Yankees, Aroldis Chapman agree to extension

The Yankees and Aroldis Chapman wanted to continue their relationship, but only under the right circumstances. On Sunday morning, the two teams found common ground.

“New York, I told you I wasn’t going anywhere!”

That’s what current and now closer-for-the-foreseeable-future Aroldis Chapman proclaimed on Instagram as news broke that he tacked an extra year and $18 million onto his current contract with the New York Yankees. The extension means Chapman will earn $48 million through 2022.

The decision was a smart one for an organization that not only considers a strong bullpen a top priority this offseason, but places an added premium on players able to excel in New York.

Chapman, 31, will be entering his fourth full season as Yankees closer and is coming off one of his best professional seasons; he was named to his fifth All-Star team and was awarded as American League Reliever of the Year after sporting a 2.21 ERA with over 13 strikeouts per nine innings, a .182 opposing batting average and 37 saves in 57 innings of relief.

The extension, however, isn’t without question marks.

Chapman’s fastball has declined in speed every season since 2016, although the decision to become more reliant on his slider, which he threw at a career high rate of 31%, has helped offset his velocity woes. There’s also injury concerns; while the Cuban native didn’t have a stint on the injured list in 2019, he’s had issues with his shoulder and knees in recent seasons.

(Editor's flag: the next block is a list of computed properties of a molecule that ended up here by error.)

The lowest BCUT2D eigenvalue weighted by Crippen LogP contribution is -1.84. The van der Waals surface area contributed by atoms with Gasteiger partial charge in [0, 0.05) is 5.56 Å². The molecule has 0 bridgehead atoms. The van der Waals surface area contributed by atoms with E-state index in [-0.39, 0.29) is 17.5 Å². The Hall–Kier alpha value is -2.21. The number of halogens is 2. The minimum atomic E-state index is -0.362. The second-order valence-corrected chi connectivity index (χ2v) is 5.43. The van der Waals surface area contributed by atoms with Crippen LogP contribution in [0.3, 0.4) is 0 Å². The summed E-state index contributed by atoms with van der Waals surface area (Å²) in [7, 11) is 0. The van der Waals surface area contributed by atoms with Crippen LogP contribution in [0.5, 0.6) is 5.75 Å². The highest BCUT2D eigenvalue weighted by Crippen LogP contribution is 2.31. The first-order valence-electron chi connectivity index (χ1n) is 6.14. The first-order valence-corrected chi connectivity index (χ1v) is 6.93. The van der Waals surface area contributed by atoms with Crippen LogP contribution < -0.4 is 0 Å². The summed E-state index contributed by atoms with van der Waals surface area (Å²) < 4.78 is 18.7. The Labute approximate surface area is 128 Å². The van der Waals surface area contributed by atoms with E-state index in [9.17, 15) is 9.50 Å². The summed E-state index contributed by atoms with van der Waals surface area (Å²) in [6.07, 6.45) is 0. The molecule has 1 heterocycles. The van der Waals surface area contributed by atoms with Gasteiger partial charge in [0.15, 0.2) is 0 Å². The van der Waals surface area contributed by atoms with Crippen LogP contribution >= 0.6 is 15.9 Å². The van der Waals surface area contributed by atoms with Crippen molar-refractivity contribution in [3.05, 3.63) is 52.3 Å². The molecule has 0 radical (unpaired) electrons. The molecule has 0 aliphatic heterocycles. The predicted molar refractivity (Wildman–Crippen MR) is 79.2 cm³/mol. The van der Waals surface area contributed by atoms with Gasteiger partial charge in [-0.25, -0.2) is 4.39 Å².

The Yankees will return their big five of Chapman, Zack Britton, Adam Ottavino, Chad Green and Tommy Kahnle for the 2020 season. There’s a possibility Dellin Betances, currently a free agent, takes a one-year prove it deal to stay in the Bronx after pitching in only one big league game this past year. Jonathan Loaisiga, Jonathan Holder and Luis Cessa, amongst others, will look to fill out the back end of the bullpen.

The decision to keep Chapman in New York on a rather team-friendly deal was the smart play for the organization, both due to his on-field success and because they didn’t break the bank for his services.

Where this leaves the Yankees in terms of spending money for the rest of the offseason? That’s a different story.

Dan Federico is a co-founder of Bronx to Bushville.


Author: Dan Federico

Dan Federico is a co-founder and lead writer for Bronx to Bushville. Dan has covered various sports of all different levels for Bleacher Report, The Journal News and Outside Pitch MLB and also serves as the Managing Editor for Elite Sports New York.

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